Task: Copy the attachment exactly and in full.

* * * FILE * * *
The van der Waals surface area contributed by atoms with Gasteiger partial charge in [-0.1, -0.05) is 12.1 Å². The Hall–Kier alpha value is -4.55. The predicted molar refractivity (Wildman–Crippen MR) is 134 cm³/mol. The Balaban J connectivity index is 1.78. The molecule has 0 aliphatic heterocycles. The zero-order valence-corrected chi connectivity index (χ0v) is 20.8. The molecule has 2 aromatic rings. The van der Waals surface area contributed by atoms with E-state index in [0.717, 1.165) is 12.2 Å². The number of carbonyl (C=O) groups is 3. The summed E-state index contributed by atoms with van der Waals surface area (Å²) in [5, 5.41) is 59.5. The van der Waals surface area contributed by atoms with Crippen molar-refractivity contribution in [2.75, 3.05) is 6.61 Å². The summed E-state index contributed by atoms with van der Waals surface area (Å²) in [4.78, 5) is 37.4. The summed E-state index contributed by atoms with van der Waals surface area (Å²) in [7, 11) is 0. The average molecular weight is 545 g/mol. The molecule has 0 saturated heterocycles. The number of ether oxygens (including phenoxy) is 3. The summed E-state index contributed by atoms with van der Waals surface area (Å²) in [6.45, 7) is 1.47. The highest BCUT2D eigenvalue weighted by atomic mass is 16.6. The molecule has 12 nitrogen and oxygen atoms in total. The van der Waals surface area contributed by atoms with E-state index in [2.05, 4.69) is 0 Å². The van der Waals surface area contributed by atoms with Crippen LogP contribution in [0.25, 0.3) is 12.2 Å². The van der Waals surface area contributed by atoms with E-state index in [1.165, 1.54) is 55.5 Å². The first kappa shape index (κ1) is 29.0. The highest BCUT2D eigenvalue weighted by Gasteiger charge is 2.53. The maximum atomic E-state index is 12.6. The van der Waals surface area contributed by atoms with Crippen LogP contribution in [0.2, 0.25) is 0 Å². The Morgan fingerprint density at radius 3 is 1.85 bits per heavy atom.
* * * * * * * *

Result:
The van der Waals surface area contributed by atoms with Gasteiger partial charge in [-0.1, -0.05) is 12.1 Å². The Hall–Kier alpha value is -4.55. The predicted molar refractivity (Wildman–Crippen MR) is 134 cm³/mol. The Balaban J connectivity index is 1.78. The molecule has 0 aliphatic heterocycles. The zero-order valence-corrected chi connectivity index (χ0v) is 20.8. The molecule has 2 aromatic rings. The van der Waals surface area contributed by atoms with E-state index in [0.717, 1.165) is 12.2 Å². The number of carbonyl (C=O) groups is 3. The summed E-state index contributed by atoms with van der Waals surface area (Å²) in [5, 5.41) is 59.5. The van der Waals surface area contributed by atoms with Crippen molar-refractivity contribution in [2.75, 3.05) is 6.61 Å². The summed E-state index contributed by atoms with van der Waals surface area (Å²) in [4.78, 5) is 37.4. The summed E-state index contributed by atoms with van der Waals surface area (Å²) in [7, 11) is 0. The average molecular weight is 545 g/mol. The molecule has 0 saturated heterocycles. The number of ether oxygens (including phenoxy) is 3. The summed E-state index contributed by atoms with van der Waals surface area (Å²) in [6.45, 7) is 1.47. The highest BCUT2D eigenvalue weighted by atomic mass is 16.6. The molecule has 12 nitrogen and oxygen atoms in total. The van der Waals surface area contributed by atoms with E-state index in [2.05, 4.69) is 0 Å². The van der Waals surface area contributed by atoms with Crippen LogP contribution in [0.25, 0.3) is 12.2 Å². The van der Waals surface area contributed by atoms with E-state index in [1.165, 1.54) is 55.5 Å². The first kappa shape index (κ1) is 29.0. The highest BCUT2D eigenvalue weighted by Gasteiger charge is 2.53. The maximum atomic E-state index is 12.6. The van der Waals surface area contributed by atoms with Crippen LogP contribution in [0.2, 0.25) is 0 Å². The Morgan fingerprint density at radius 3 is 1.85 bits per heavy atom.